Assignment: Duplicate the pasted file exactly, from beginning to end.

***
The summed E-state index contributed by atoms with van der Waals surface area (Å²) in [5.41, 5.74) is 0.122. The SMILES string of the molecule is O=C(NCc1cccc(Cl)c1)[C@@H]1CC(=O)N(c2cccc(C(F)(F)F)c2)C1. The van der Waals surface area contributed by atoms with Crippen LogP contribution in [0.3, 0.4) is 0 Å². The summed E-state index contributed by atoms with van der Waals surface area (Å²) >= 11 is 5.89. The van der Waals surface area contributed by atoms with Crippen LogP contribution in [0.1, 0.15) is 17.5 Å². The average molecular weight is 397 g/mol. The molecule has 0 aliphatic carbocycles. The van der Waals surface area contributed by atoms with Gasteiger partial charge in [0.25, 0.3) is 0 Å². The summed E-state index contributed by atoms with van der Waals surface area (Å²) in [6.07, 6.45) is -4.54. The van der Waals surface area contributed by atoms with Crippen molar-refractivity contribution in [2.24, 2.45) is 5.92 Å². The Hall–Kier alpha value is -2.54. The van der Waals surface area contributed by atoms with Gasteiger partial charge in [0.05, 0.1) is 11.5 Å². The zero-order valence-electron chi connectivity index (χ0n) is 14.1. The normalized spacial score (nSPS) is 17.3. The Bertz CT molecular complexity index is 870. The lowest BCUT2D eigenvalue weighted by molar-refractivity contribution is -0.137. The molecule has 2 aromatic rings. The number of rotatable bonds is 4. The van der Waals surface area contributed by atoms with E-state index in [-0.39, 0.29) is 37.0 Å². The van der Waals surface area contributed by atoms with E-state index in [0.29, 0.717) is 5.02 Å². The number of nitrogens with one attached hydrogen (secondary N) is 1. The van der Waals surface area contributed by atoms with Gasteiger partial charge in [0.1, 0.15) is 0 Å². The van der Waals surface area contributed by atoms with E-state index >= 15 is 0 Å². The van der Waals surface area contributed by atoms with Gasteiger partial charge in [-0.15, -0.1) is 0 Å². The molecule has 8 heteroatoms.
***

The summed E-state index contributed by atoms with van der Waals surface area (Å²) in [5.41, 5.74) is 0.122. The SMILES string of the molecule is O=C(NCc1cccc(Cl)c1)[C@@H]1CC(=O)N(c2cccc(C(F)(F)F)c2)C1. The van der Waals surface area contributed by atoms with Crippen LogP contribution in [0.3, 0.4) is 0 Å². The summed E-state index contributed by atoms with van der Waals surface area (Å²) >= 11 is 5.89. The van der Waals surface area contributed by atoms with Crippen LogP contribution in [0.1, 0.15) is 17.5 Å². The average molecular weight is 397 g/mol. The molecule has 0 aliphatic carbocycles. The van der Waals surface area contributed by atoms with Gasteiger partial charge in [0.25, 0.3) is 0 Å². The summed E-state index contributed by atoms with van der Waals surface area (Å²) in [6.07, 6.45) is -4.54. The van der Waals surface area contributed by atoms with Crippen molar-refractivity contribution in [2.24, 2.45) is 5.92 Å². The Hall–Kier alpha value is -2.54. The van der Waals surface area contributed by atoms with Gasteiger partial charge in [0.05, 0.1) is 11.5 Å². The zero-order valence-electron chi connectivity index (χ0n) is 14.1. The normalized spacial score (nSPS) is 17.3. The Bertz CT molecular complexity index is 870. The lowest BCUT2D eigenvalue weighted by molar-refractivity contribution is -0.137. The molecule has 2 aromatic rings. The number of rotatable bonds is 4. The van der Waals surface area contributed by atoms with E-state index in [-0.39, 0.29) is 37.0 Å². The van der Waals surface area contributed by atoms with E-state index in [0.29, 0.717) is 5.02 Å². The number of nitrogens with one attached hydrogen (secondary N) is 1. The van der Waals surface area contributed by atoms with Gasteiger partial charge in [0.1, 0.15) is 0 Å². The van der Waals surface area contributed by atoms with E-state index >= 15 is 0 Å². The van der Waals surface area contributed by atoms with Gasteiger partial charge in [-0.15, -0.1) is 0 Å². The molecule has 8 heteroatoms.